The objective of this section of the research is to determine the elemental composition, specifically, carbon, hydrogen, nitrogen, sulphur, and oxygen in switch grass, alfalfa, arundo, corn stover and sawdust. The procedure described in the standard operation procedure for determining CHNS & O composition using the Flash2000 was used in running the tests. The tabulated and graphical results are shown These results are comparable to what are reported in the literature.
6. Biomass Decomposition Kinetics Study Using High Resolution, TA Modulated Q500 TGA
Decomposition kinetics study of the six biomass (alfalfa, switch grass, red oak, corn stover, arundo, and sawdust) have been made using the TA Q500 TGA. The analysis was based on four constant heating rates (2.5, 5, 10 and 20 oC/min) using the conventional TGA approach and analy
whereα= fraction of decomposition, t = time (seconds), Z = pre-exponential factor (1/seconds), Ea = activation energy (J/mole), R = gas constant (8.314 J/mole K), and n = reaction order (dimensionless). Flynn and Wall rearranged this equation to get
Using a point of equivalent weight loss (decomposition), a plot of ln( b) vs. 1000/T is constructed as shown graphically here for alfalfa at different conversion points. The slopes of these straight line plots are then used to calculate activation energy (Ea) at each conversion, and the pre-exponential factors (Z) are calculated by the interactive method of Zsako and Zsako to generate the kinetic data in the table for alfalfa. This approach was used to generate similar plots and kinetic data table for the other biomass.
7. Research on Development of Brönsted acidic ionic liquids as green catalysts for hydrolysis of lignocellulosic biomass in the cellulosic-ethanol process
Lignocellulosic biomass is composed of cellulose, hemicellulose, and lignin, and the typical percentage composition by dry weight is 35–50% cellulose, 20–35% hemicellulose, and 5–30% lignin. These carbohydrate polymers (cellulose and hemicelluloses) are tightly bound to the lignin, invariably encapsulated in lignin structure.
In 2009 our research group introduced the use of sulfonic acid group functionalized Brönsted acidic ionic liquids (figure 1) for concurrent dissolution and hydrolysis of cellulose under mild conditions. In these experiments cellulose (DP ~ 450) was found to dissolve up to 20% w/w in 1-(1-propylsulfonic)-3-methylimidazolium chloride and could be hydrolyzed into glucose and other reducing sugars at 70 °C and atmospheric pressure in excellent yields by treatment with controlled small amount of water (Ind. & Eng. Chem. Res., 2009, 48(22), 10152). The mechanism proposed for the acidic ionic liquid catalyzed hydrolysis of cellulose is shown in figure 2.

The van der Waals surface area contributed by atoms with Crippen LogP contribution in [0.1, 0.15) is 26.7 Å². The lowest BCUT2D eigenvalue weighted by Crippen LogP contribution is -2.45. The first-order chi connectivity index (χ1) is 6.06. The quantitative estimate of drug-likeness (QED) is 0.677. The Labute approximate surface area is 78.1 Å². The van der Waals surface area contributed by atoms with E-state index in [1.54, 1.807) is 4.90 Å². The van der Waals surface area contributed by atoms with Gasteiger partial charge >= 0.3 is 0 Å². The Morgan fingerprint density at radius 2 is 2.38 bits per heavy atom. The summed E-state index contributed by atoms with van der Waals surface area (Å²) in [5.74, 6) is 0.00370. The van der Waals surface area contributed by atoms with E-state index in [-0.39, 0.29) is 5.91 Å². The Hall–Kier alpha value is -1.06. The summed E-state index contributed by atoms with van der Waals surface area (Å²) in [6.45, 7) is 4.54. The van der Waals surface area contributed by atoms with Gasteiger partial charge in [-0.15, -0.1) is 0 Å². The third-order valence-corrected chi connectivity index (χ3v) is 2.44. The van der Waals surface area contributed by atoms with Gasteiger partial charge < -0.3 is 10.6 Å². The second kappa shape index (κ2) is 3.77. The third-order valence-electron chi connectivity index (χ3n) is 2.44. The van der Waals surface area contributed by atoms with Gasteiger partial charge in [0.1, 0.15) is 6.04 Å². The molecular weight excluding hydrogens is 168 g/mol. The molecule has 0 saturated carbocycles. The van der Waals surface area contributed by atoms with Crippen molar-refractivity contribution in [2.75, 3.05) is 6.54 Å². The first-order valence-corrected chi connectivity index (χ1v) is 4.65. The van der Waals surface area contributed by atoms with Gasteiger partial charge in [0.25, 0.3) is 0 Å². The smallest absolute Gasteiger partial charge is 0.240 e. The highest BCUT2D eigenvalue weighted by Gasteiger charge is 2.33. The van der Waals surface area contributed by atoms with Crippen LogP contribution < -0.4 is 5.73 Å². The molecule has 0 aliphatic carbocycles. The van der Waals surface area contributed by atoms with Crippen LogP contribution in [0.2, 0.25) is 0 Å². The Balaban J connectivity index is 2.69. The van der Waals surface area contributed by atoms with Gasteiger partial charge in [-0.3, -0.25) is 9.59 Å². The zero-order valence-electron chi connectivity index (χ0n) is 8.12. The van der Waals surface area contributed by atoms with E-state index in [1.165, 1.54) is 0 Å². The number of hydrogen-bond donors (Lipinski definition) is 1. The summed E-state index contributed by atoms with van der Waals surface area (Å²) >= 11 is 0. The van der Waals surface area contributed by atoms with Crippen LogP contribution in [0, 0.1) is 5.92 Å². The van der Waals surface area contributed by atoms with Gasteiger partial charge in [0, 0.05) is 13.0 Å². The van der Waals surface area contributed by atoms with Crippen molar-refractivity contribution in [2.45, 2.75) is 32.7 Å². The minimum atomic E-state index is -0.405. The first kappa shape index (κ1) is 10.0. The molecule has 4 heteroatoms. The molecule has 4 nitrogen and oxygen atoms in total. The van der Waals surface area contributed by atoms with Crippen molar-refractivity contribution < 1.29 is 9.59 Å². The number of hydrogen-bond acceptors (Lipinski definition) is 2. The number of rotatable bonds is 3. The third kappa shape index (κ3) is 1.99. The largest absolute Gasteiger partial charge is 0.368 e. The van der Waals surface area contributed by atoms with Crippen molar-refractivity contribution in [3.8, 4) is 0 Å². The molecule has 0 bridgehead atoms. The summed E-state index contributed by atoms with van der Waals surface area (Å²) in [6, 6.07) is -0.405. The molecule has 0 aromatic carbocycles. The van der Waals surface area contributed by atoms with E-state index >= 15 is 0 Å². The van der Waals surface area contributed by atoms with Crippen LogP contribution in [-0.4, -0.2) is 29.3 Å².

As these neat ionic liquid based cellulose depolymerization methods require large volumes of ionic liquids as solvents and complete recovery and reuse of the ionic liquid is essential in any large scale industrial process. This is quite challenging since both the resulting sugars and these ionic liquids are highly soluble in water. Therefore, in the second stage of our investigations we concentrated our efforts in the direction of using acidic ionic liquid as a glycosidic bond hydrolysis catalyst in aqueous medium. This is a highly attractive proposition and can be seen as an attempt to develop an “artificial cellulase” type green catalyst for the long awaited cellulosic-ethanol process.
Our preliminary efforts in the use of dilute aqueous solutions of acidic ionic liquids in water has shown promising results and some of these results have been published recently (Ind. & Eng. Chem. Res., 2011, 50). In these experiments, we have found that dilute aqueous solutions of 1-(1-propylsulfonic)-3-methylimidazolium chloride and p-toluenesulfonic acid are better catalysts than aqueous sulfuric acid of the same H+ ion concentration for the degradation of cellulose at moderate temperatures and pressures. For example, Sigmacell cellulose (DP ~ 450) in aqueous solutions of 1-(1-propylsulfonic)-3-methylimidazolium chloride, p-toluenesulfonic acid, and sulfuric acid of the same acid strength (0.0321mole H+ ion /L) produced total reducing sugar (TRS) yields of 28.5, 32.6, and 22.0 % respectively, after heating at 170 °C for 3.0 hr. A typical set of TRS % yields versus temperature plots for acidic ionic liquid (1), p-toluenesulfonic acid and sulfuric acid mediums are shown in figure 3.